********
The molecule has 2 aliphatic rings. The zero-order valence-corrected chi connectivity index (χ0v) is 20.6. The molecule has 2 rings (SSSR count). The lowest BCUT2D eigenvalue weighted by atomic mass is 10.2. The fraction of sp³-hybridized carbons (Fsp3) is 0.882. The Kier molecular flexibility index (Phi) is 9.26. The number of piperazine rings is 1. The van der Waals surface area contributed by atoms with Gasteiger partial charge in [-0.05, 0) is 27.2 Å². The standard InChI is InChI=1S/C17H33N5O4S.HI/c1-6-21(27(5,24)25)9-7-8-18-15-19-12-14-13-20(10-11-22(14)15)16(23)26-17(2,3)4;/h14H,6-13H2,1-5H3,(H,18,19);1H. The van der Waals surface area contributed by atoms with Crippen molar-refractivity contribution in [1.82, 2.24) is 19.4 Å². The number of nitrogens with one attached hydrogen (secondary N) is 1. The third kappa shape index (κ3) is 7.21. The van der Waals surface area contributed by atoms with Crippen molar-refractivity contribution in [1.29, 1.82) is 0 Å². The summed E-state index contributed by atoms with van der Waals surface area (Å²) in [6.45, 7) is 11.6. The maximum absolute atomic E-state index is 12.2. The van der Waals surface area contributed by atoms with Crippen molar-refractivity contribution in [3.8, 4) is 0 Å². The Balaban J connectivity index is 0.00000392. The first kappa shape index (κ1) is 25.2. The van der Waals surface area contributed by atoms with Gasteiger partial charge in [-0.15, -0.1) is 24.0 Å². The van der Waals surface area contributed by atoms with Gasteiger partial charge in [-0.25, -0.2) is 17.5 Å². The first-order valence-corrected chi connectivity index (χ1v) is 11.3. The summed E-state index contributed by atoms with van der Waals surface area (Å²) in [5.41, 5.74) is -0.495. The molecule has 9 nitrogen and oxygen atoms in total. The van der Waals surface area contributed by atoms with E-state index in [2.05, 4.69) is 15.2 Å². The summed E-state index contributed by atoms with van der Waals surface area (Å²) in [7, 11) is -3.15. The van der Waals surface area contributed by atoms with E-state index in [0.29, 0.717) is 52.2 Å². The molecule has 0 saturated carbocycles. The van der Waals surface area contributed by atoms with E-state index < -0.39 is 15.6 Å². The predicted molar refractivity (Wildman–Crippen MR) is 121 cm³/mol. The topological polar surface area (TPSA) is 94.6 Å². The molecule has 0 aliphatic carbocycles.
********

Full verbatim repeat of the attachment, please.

The molecule has 2 aliphatic rings. The zero-order valence-corrected chi connectivity index (χ0v) is 20.6. The molecule has 2 rings (SSSR count). The lowest BCUT2D eigenvalue weighted by atomic mass is 10.2. The fraction of sp³-hybridized carbons (Fsp3) is 0.882. The Kier molecular flexibility index (Phi) is 9.26. The number of piperazine rings is 1. The van der Waals surface area contributed by atoms with Gasteiger partial charge in [-0.05, 0) is 27.2 Å². The standard InChI is InChI=1S/C17H33N5O4S.HI/c1-6-21(27(5,24)25)9-7-8-18-15-19-12-14-13-20(10-11-22(14)15)16(23)26-17(2,3)4;/h14H,6-13H2,1-5H3,(H,18,19);1H. The van der Waals surface area contributed by atoms with Crippen molar-refractivity contribution in [1.82, 2.24) is 19.4 Å². The number of nitrogens with one attached hydrogen (secondary N) is 1. The third kappa shape index (κ3) is 7.21. The van der Waals surface area contributed by atoms with Crippen molar-refractivity contribution in [1.29, 1.82) is 0 Å². The summed E-state index contributed by atoms with van der Waals surface area (Å²) in [6.45, 7) is 11.6. The maximum absolute atomic E-state index is 12.2. The van der Waals surface area contributed by atoms with Crippen molar-refractivity contribution in [3.8, 4) is 0 Å². The Balaban J connectivity index is 0.00000392. The first kappa shape index (κ1) is 25.2. The van der Waals surface area contributed by atoms with Gasteiger partial charge in [-0.15, -0.1) is 24.0 Å². The van der Waals surface area contributed by atoms with Gasteiger partial charge in [-0.25, -0.2) is 17.5 Å². The first-order valence-corrected chi connectivity index (χ1v) is 11.3. The summed E-state index contributed by atoms with van der Waals surface area (Å²) in [5.41, 5.74) is -0.495. The molecule has 9 nitrogen and oxygen atoms in total. The van der Waals surface area contributed by atoms with E-state index in [2.05, 4.69) is 15.2 Å². The summed E-state index contributed by atoms with van der Waals surface area (Å²) in [7, 11) is -3.15. The van der Waals surface area contributed by atoms with E-state index in [0.29, 0.717) is 52.2 Å². The molecule has 0 saturated carbocycles. The van der Waals surface area contributed by atoms with E-state index < -0.39 is 15.6 Å². The predicted molar refractivity (Wildman–Crippen MR) is 121 cm³/mol. The topological polar surface area (TPSA) is 94.6 Å². The molecule has 0 aliphatic carbocycles.